A man’s ability to achieve and sustain an erection depends on the healthy operation of a network of systems that cause vascular tissue in the penis to fill with blood. For an erection to take place, an adequate blood supply must circulate to the penis, the nerves must function properly, and they must receive stimuli from the brain. Erectile dysfunction (ED) is the term used to describe a malfunction in one of these systems. Approximately 15-30 million American men suffer from erectile dysfunction, according to the National Institutes of Health.
Erectile dysfunction is associated with a wide variety of physical and psychological conditions including diabetes, excess weight, stress, performance anxiety, and hormonal imbalances. Over 200 prescription medications can cause erectile dysfunction as a side effect, as can smoking, drinking alcohol and using illegal drugs.
Anatomically, there are two sponge-like chambers, called the corpora cavernosa, which run the length of the penis. To initiate an erection, the brain and body send signals that relax the muscles of the corpora cavernosa, allowing blood vessels to open up. Blood flows in, and the penis expands.
ED is closely related to lifestyle diseases. In diabetics for example, impairment of blood vessels and nerves are typical symptoms. The hardened blood vessels can not expand and sufficient blood inflows, essential for erection, do not occur. In hypertension, high blood pressure stresses the blood vessels, which become narrow and damaged. As with diabetics, damaged blood vessels reduce blood flow and cause ED.
Medications for ED can have positive results, and Sildenafil (Viagra) is one of the most popular. However, as with any medication, there may be side effects. Sildenafil must NOT be taken by anyone who is using nitrates because it can cause the blood pressure to drop dangerously low. The most common adverse effects of sildenafil also include headache, dyspepsia (gastrointestinal distress), nasal congestion and impaired vision. Many sildenafil users have experienced red eyes, puffy faces, and hot flushing after taking it, which can make the patient feel less attractive.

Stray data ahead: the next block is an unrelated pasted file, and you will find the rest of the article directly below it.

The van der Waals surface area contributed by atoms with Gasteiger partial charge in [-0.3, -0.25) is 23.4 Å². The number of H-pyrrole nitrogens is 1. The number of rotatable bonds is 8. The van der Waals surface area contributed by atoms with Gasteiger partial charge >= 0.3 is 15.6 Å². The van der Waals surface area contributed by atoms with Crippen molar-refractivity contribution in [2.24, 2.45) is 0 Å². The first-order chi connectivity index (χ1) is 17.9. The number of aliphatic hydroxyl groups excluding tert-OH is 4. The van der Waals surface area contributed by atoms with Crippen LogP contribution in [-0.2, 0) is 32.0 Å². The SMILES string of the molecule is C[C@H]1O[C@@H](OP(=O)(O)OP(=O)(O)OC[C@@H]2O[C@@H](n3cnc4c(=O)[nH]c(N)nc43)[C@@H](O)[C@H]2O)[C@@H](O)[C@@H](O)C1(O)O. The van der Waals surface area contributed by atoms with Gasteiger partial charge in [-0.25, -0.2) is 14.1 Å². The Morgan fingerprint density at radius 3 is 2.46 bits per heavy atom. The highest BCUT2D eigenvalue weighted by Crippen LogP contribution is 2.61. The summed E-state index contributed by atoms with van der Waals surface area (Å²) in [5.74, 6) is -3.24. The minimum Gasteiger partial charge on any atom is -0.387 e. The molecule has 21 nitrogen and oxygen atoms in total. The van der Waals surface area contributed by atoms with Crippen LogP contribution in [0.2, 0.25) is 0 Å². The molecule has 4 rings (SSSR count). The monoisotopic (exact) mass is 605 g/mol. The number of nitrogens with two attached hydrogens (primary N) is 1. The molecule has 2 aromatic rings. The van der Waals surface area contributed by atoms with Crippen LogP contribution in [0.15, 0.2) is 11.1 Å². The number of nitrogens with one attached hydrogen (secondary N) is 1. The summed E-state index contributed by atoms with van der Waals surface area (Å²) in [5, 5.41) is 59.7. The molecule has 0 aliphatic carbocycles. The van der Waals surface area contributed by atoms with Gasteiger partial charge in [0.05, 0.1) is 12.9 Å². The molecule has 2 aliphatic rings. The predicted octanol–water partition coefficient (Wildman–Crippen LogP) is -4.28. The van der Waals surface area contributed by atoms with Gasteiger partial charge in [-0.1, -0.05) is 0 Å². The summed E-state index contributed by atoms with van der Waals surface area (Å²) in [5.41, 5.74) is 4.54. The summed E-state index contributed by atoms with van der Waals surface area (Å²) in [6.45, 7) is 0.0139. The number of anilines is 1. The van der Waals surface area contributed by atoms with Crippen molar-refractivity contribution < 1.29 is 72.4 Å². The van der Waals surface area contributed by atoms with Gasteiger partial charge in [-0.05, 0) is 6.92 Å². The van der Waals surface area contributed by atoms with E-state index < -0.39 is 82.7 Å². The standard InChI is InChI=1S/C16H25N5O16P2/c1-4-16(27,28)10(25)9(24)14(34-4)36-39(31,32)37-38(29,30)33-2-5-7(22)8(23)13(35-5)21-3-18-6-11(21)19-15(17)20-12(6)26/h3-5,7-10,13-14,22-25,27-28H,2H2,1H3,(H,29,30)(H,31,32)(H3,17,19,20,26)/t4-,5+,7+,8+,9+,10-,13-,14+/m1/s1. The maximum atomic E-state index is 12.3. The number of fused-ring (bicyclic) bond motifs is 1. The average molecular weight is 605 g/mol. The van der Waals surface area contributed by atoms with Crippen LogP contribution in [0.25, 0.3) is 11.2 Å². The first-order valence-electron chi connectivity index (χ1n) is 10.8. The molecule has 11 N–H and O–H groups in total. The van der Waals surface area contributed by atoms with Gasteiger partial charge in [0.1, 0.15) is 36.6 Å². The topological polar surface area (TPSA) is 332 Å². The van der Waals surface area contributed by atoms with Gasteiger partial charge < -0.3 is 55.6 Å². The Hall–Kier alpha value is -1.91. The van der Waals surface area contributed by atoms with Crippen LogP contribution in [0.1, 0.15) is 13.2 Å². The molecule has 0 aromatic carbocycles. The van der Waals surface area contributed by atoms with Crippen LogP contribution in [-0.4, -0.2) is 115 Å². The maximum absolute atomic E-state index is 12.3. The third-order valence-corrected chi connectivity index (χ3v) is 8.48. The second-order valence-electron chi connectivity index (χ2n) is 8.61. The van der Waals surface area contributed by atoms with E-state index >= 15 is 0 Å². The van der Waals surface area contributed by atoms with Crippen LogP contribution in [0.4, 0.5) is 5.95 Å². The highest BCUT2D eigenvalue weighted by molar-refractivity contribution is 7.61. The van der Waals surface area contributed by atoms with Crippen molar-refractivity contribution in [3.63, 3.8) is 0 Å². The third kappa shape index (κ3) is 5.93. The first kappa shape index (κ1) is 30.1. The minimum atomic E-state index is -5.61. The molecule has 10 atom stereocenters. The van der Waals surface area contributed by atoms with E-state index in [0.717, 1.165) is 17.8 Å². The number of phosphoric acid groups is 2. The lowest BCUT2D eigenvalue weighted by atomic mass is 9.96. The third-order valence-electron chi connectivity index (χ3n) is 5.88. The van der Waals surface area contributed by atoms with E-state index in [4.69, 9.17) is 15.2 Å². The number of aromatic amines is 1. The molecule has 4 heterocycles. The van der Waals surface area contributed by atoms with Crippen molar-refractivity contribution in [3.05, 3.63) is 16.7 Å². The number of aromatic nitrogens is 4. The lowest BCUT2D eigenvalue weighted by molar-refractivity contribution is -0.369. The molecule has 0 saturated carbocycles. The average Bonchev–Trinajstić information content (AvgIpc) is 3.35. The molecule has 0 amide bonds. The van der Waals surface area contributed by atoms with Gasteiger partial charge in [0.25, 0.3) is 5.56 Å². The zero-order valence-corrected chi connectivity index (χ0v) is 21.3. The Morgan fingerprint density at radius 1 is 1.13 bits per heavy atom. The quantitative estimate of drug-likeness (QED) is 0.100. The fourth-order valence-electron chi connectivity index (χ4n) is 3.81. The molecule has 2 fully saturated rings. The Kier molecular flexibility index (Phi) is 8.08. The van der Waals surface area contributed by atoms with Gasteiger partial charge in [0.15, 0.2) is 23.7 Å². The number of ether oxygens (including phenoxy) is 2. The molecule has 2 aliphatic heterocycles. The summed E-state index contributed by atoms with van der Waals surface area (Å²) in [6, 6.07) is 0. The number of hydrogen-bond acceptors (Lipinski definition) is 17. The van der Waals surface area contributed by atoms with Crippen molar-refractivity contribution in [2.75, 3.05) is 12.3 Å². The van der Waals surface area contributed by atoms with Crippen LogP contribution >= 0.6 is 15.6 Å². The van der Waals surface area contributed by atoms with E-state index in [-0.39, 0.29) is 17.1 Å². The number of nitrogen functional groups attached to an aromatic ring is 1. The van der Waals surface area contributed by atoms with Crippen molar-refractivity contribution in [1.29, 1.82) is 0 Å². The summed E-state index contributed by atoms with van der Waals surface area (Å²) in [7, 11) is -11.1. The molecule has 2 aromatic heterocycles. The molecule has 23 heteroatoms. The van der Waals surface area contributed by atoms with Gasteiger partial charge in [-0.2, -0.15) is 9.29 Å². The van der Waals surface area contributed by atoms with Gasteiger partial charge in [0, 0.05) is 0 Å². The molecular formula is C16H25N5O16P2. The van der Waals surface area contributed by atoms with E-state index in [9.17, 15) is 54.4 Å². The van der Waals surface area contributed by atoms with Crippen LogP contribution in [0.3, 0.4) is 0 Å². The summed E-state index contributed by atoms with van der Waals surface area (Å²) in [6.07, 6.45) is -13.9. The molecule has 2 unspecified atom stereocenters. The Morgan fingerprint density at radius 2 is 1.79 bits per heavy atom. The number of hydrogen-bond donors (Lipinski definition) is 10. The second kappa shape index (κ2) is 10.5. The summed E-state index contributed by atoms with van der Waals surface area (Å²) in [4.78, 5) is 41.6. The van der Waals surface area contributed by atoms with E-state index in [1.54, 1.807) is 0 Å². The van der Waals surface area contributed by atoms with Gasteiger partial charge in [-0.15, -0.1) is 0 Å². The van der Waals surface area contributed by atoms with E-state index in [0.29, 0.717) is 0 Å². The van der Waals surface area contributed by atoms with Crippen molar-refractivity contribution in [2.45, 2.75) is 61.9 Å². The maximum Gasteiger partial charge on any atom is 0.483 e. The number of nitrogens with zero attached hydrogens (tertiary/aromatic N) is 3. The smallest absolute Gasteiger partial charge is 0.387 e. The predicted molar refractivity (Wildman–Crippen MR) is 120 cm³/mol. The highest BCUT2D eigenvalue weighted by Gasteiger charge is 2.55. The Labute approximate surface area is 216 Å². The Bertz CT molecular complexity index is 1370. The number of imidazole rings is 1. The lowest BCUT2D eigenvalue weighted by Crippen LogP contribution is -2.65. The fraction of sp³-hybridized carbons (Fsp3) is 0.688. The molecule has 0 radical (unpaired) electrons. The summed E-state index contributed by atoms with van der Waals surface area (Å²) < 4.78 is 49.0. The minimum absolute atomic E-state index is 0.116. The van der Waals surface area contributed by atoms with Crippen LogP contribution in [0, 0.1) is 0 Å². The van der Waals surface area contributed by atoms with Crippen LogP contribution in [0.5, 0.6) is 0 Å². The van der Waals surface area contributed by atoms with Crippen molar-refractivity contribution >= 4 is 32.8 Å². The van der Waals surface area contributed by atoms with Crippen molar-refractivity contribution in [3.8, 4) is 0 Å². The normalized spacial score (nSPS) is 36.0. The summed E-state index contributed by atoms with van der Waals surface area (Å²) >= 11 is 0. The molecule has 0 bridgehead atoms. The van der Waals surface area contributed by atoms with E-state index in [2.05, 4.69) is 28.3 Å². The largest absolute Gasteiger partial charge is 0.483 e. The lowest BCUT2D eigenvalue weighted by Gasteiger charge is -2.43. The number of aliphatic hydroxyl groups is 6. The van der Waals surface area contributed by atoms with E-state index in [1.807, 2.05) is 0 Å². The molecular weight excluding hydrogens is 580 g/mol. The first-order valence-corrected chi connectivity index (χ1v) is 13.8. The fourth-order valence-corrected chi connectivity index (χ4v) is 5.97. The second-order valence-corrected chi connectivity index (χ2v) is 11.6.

Acupuncture addresses energy and blood flow in the body. In Traditional Chinese Medicine (TCM), energy (Qi) flows in channels called meridians. These channels course the entire body and supply energy and stimulate blood flow to all areas – including the penis. If a meridian is blocked, there will be stagnation and dysfunction. Acupuncture helps increase the circulation of your body’s Qi energy and blood, encouraging your body to do what it should do naturally. Acupuncture is also a balancing therapy, returning the body, mind and spirit to a balanced state. Used for thousands of years to treat ED, Acupuncture, along with Chinese herbs, offer powerful tools. They can be safely used as a replacement for and along with Western therapies. TCM also recommends the following foods to help with impotence: scallions, lamb, sea cucumber, shrimp, bitter melon seeds, ginseng, black beans, kidney beans, yams and lychee fruit
Many people may be concerned about the placement of needles, but they are not placed in or near sensitive private areas. Needles are placed in the extremities, back and stomach, according to whole body treatment principles. Acupuncture does not have any serious side effects, and because acupuncture reduces stress, you will look better and feel more relaxed.
Toru Kodama is a licensed acupuncturist specializing in men’s health issues. Toru can be reached at AcQpoint Wellness Center in La Quinta 760.775.7900